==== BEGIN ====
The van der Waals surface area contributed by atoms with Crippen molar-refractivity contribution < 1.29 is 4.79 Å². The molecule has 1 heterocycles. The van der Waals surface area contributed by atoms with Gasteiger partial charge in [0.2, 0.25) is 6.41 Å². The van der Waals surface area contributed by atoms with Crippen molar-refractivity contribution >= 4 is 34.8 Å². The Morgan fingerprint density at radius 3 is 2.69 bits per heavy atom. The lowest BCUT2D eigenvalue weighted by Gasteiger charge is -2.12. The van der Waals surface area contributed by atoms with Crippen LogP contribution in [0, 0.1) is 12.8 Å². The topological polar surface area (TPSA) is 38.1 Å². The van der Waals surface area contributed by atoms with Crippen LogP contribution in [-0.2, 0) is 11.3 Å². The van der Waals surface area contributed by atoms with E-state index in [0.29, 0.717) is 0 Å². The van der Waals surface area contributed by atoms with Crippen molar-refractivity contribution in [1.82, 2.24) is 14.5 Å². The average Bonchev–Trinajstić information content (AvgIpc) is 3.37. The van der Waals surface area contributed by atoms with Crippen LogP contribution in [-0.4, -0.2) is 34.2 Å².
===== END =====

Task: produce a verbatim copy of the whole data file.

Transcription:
The van der Waals surface area contributed by atoms with Crippen molar-refractivity contribution < 1.29 is 4.79 Å². The molecule has 1 heterocycles. The van der Waals surface area contributed by atoms with Gasteiger partial charge in [0.2, 0.25) is 6.41 Å². The van der Waals surface area contributed by atoms with Crippen molar-refractivity contribution >= 4 is 34.8 Å². The Morgan fingerprint density at radius 3 is 2.69 bits per heavy atom. The lowest BCUT2D eigenvalue weighted by Gasteiger charge is -2.12. The van der Waals surface area contributed by atoms with Crippen LogP contribution in [0, 0.1) is 12.8 Å². The topological polar surface area (TPSA) is 38.1 Å². The van der Waals surface area contributed by atoms with Crippen LogP contribution in [-0.2, 0) is 11.3 Å². The van der Waals surface area contributed by atoms with E-state index in [0.29, 0.717) is 0 Å². The van der Waals surface area contributed by atoms with Crippen molar-refractivity contribution in [1.82, 2.24) is 14.5 Å². The average Bonchev–Trinajstić information content (AvgIpc) is 3.37. The van der Waals surface area contributed by atoms with Crippen LogP contribution in [-0.4, -0.2) is 34.2 Å².